The heartwood is yellow-brown with a distinctive fragrance. Green density is about 960 kgm3, air-dry density about 900 kgm3, and basic density about 785 kg/m3. The timber turns and carves beautifully and takes a good finish. It is highly resistant to termite attack and the tangential and radial shrinkages are about 1.6 and 1.4 per cent respectively, the values being at least five times lower than for eucalypts.

A number of other woods have a similar scent to sandalwood. False sandalwood also known as budda (Eremophilla mitchelli) is usually a multi-stemmed shrub or small tree which occurs in NSW and Queensland. The wood has a narrow sapwood zone; the heartwood is pale buff to brown often darkening. It has a lovely lustre and figure. The timber is dense (>1000 kgm3), strong, hard and tough. It carves cleanly producing a nice wavy appearance and turns cleanly.

Another false sandalwood, ‘bastard sandalwood’ or naio (Hawaii) (Myoporum sandwicense) was used instead of true san- dalwood because its scent was similar when the wood was burned.

Sugar wood (Myoporum platycarpum) is known also as sandal or bastard sandalwood, or sugar-tree. The wood has a light walnut colour, is fragrant when cut and often shows birdseye mottling, espe- cially in burrs. It is fine-grained and takes a fine polish.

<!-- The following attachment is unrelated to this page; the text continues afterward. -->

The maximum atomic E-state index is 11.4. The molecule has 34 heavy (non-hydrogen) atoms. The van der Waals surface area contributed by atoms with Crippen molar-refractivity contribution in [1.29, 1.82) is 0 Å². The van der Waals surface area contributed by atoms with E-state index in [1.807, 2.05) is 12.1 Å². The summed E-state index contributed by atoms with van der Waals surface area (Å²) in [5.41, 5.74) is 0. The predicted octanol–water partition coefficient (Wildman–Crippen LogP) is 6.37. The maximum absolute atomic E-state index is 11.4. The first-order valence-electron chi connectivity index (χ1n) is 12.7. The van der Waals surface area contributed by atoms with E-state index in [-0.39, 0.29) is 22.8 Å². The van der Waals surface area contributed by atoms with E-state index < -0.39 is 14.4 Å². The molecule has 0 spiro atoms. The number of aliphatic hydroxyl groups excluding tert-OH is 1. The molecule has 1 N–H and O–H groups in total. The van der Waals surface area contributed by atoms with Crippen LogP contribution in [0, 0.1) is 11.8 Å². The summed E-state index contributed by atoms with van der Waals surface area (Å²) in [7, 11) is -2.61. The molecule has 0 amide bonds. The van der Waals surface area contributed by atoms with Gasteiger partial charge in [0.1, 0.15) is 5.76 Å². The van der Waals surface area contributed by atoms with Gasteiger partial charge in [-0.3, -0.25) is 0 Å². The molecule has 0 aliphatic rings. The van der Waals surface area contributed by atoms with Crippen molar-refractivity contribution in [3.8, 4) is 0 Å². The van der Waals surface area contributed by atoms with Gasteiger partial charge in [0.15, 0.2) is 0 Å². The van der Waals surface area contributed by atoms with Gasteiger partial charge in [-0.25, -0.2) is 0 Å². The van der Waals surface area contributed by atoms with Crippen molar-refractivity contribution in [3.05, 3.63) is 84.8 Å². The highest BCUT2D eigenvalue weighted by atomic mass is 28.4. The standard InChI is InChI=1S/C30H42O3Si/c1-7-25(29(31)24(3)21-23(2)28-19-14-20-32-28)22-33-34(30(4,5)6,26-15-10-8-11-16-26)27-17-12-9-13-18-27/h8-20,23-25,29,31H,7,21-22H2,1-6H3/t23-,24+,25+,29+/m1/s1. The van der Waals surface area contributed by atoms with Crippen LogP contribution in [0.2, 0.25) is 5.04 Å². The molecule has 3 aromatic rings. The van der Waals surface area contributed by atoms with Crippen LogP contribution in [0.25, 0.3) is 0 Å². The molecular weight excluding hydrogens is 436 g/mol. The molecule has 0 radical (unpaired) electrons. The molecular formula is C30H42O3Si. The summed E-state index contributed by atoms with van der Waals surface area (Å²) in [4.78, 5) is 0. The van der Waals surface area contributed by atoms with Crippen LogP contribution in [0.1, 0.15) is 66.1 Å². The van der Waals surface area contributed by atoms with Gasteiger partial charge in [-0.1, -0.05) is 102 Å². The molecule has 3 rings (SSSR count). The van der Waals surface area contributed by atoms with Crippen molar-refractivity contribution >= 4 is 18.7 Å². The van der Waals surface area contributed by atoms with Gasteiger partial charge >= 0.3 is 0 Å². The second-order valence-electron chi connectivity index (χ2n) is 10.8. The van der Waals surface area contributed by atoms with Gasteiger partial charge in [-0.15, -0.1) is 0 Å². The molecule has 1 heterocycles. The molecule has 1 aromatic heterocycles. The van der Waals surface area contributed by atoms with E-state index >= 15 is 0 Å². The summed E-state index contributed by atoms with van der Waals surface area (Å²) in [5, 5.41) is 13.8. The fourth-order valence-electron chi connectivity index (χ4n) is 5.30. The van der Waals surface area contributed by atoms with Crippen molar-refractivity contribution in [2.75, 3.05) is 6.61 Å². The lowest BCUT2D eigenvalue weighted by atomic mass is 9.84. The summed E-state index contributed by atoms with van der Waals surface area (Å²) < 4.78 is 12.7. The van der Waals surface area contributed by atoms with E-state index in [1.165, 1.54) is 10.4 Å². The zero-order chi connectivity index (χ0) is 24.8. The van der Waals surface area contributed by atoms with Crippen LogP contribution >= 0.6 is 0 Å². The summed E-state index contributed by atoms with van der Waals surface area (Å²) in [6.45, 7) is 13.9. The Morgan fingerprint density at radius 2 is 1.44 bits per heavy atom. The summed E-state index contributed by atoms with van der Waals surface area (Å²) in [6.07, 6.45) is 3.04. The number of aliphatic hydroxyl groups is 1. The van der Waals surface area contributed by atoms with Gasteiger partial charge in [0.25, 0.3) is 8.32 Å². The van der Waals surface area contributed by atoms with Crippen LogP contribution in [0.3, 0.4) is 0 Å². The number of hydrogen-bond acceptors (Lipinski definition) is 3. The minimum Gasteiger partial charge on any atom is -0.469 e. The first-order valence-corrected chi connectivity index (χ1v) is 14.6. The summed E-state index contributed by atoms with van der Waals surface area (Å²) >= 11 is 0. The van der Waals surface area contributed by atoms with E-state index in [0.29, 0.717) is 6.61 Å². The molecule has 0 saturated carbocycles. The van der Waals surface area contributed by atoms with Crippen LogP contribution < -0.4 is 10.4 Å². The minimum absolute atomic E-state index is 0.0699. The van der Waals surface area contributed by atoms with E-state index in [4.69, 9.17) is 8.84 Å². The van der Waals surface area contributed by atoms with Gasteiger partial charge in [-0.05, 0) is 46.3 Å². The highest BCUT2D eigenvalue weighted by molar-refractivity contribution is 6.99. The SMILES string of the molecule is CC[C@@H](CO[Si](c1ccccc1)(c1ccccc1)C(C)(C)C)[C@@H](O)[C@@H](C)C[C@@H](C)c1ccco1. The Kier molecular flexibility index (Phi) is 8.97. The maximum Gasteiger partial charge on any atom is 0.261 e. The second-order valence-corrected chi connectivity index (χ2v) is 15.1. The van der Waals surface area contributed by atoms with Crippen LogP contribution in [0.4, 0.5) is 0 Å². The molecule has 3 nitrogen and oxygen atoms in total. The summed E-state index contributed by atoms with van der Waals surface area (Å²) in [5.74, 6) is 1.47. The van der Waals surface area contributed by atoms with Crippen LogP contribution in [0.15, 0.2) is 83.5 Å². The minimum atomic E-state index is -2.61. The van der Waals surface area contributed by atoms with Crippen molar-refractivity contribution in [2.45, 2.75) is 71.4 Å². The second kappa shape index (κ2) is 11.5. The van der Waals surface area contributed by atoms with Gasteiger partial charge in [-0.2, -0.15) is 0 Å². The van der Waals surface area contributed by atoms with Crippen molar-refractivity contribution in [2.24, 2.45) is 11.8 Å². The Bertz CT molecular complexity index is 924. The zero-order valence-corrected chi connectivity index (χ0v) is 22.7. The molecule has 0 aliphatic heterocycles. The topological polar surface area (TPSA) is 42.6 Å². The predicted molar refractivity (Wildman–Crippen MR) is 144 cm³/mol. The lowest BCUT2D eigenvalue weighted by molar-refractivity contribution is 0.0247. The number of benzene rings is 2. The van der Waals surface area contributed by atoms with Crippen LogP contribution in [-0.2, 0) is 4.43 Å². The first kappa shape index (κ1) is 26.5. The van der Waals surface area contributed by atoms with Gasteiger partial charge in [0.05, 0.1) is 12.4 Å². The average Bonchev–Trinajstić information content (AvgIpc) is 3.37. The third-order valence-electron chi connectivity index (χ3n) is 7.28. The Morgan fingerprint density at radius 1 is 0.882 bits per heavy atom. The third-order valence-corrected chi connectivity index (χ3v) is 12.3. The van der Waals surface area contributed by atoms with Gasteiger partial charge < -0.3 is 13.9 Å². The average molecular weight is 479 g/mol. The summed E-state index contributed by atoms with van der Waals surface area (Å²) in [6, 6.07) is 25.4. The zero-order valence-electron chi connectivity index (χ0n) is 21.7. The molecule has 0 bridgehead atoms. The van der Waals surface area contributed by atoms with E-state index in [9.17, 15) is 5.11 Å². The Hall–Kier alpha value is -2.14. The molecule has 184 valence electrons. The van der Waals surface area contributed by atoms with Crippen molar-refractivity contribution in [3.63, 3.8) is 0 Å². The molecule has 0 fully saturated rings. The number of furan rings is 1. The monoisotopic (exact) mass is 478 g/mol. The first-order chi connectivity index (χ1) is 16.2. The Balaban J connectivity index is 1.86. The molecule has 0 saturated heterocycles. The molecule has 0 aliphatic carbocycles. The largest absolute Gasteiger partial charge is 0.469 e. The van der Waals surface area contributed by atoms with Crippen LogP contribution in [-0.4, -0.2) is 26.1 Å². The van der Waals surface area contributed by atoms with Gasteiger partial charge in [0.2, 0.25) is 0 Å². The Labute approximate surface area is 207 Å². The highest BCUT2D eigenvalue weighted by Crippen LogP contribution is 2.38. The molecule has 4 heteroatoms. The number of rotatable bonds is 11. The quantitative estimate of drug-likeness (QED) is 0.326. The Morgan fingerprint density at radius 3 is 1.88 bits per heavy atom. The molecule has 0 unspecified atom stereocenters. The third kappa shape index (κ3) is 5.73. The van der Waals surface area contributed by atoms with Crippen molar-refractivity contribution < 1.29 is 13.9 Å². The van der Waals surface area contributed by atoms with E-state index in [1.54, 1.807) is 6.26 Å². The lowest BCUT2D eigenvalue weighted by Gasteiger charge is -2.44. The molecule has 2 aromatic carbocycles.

Dedaru or daru-daru (Cantley corniculata), occurs in Malaysia to Indonesia, to Borneo (Sabah and Sarawak). It is a heavy hardwood 840–1360 kgm3. Heartwood is yellow brown, the texture is fine and it has a ribbon figure on the radial surface. A freshly cut surface exhibits a fragrance similar to sandalwood but with a hint of orange. This is a fairly rare timber but occasionally comes in with shipments of heavy shorea (balau). The fragrant wood is reputed to have been exported to China. Otherwise locally it is used for bridge and ship building, heavy duty flooring, piling and fancy turnings.

NSW rosewood


NSW rosewood (Dysoxylum fraseranum)